I am back in action (after a much-needed bout of inaction) both as a photographer and as a blogger. This summer, I am taking a few classes at Mizzou, including Staff Photojournalism, where I work as a staffer at the Columbia Missourian (www.columbiamissourian.com). It's probably the most perfect time for me to take the (required) class because there are absolutely no official athletic events going on, so I will be forced to shoot features and portraits and news. Below is a pile of my first two weeks' photo highlights. Enjoy!
Wednesday, May 28
First day on the job and we have spot news - I am quite the lucky photographer, especially because spot news doesn't really happen in this quaint town. There was a bank robbery nearby, which I covered by bike (more detail on that fun can be found at fotofobe.blogspot.com).
The suspect ditched a bag of cash and a hat with hair attached in a bush close to the bank and was apprehended a few blocks from the bank. The suspect, who was from Florida, was not terribly smart, as the suspect robbed a bank approximately 6 blocks away from the city's police station.
It was a big day for the Columbia Police Department and nearly everyone seemed to show up at some point in the robbery's timeline. I am used to Boston cops and was fairly timid in my photography (plus, I was dragging my bike around with me) - I thought this photo went well with my fear of authority figures.
Thursday, May 29
I enterprised both Wednesday and Thursday, but I don't have the Wednesday photos with me yet. Thursday, I was supposed to photograph some retirees playing Wii Bowling, but the event was cancelled due to lack of participation. I rode my bike around Stephen's Lake for a bit and found these kids fishing with their grandfather. I spent about an hour with them (regrettably, without sunscreen - the farmer's tan is in full effect on this photographer) and got some cool shots. I was chatting with the grandfather and we decided that our activities - fishing and photographer - were remarkably similar. Both required extreme patience, some strategy, a bit of luck and the award-winners were few and far between.
(Vignettes seemed appropriate, because the whole situation reminded me of moments in my own childhood.)
Saturday, May 31
We're required to work two Saturdays over the course of the summer and I signed up for the first one so I could get one out of the way right off the bat. It was a long day - the rummage sale started at 6 a.m. and we were on-scene at 5:30 a.m. In the future, I need to do a better job of pretending to be awake and alert so I can get some better shots. I got a bit of a break until the carnival, but almost missed it. I was kind of dragging my feet in going (it was a day-long thing) until my obsession with local doppler radar pointed out that the event was about to fall victim to an intense thunderstorm. The carnival was only one block over and I shot for about 10 minutes before the fat raindrops started to fall. Later that evening, I shot a high school graduation, which proved surprisingly frustrating because I had to stay up high with the parents. I really liked the first shot here, with the two "tardy" boys running in to line up, but we couldn't run it because (1) the guy on the left is looking right at me and giving me a thumbs-up and (2) none of the teachers I found knew either of their names (it was a class of 551, so...that's understood). But that's why we have blogs these days! Also, several episodes of graduate volleyball broke out - I got an okay shot of that.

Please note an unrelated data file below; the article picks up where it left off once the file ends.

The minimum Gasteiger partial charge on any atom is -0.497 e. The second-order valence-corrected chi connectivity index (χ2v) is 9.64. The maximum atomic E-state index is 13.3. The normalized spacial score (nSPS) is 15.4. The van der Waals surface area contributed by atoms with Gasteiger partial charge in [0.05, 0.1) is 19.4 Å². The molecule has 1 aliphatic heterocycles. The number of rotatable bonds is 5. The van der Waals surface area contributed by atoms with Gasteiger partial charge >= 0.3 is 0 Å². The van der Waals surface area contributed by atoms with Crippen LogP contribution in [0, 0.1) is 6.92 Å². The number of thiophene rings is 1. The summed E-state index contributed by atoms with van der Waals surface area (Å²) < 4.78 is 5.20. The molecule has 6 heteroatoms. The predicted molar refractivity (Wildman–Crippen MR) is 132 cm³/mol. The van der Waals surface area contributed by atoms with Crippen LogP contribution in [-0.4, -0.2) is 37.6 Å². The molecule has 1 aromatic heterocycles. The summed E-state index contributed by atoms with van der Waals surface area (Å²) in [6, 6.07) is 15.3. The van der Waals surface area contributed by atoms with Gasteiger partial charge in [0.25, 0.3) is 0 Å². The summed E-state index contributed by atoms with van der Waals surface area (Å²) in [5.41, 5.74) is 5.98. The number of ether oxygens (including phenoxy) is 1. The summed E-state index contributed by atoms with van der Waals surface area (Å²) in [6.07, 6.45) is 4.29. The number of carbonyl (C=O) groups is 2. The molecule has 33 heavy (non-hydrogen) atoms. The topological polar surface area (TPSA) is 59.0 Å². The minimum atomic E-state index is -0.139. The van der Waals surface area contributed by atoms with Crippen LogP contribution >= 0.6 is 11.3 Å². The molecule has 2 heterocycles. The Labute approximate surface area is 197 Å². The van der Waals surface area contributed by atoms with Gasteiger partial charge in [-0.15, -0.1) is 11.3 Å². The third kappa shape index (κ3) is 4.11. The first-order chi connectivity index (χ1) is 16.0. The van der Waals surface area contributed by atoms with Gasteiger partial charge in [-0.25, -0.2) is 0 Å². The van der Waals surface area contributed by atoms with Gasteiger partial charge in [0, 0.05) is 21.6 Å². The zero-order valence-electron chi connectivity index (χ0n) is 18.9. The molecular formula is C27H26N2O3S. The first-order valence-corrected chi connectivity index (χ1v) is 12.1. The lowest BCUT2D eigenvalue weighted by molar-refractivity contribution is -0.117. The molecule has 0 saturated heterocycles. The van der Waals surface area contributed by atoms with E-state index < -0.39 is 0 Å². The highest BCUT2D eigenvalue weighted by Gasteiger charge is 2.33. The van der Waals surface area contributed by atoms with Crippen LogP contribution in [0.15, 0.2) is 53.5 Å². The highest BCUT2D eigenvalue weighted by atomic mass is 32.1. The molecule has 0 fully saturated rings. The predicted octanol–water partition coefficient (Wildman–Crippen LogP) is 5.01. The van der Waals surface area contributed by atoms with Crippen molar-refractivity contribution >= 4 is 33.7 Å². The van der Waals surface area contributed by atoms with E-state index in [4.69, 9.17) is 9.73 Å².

Wednesday, June 4
Yesterday was a very typical day in the newspaper world. I covered the "State of the City" address, which was painfully boring and visually gross (TV cameras blocking everything, TV lighting casting shadows, etc), so I had to be creative and ultimately, had to keep myself entertained for the duration of the speech. The upshot, however, is that the media crowd in Columbia, Missouri, is significantly smaller than that of Boston, Massachusetts. Go figure. After that, I went to Stephen's College to do a portrait of the president, Wendy Libby. She was nice and easy to chat with and, it turns out, a fellow New Englander (Brooklyn, NY). I liked these two shots because they are fun and we were laughing about personal neuroses (she arranges the clothing in her closet by hue, I line up books on my shelves in descending (left to right) height.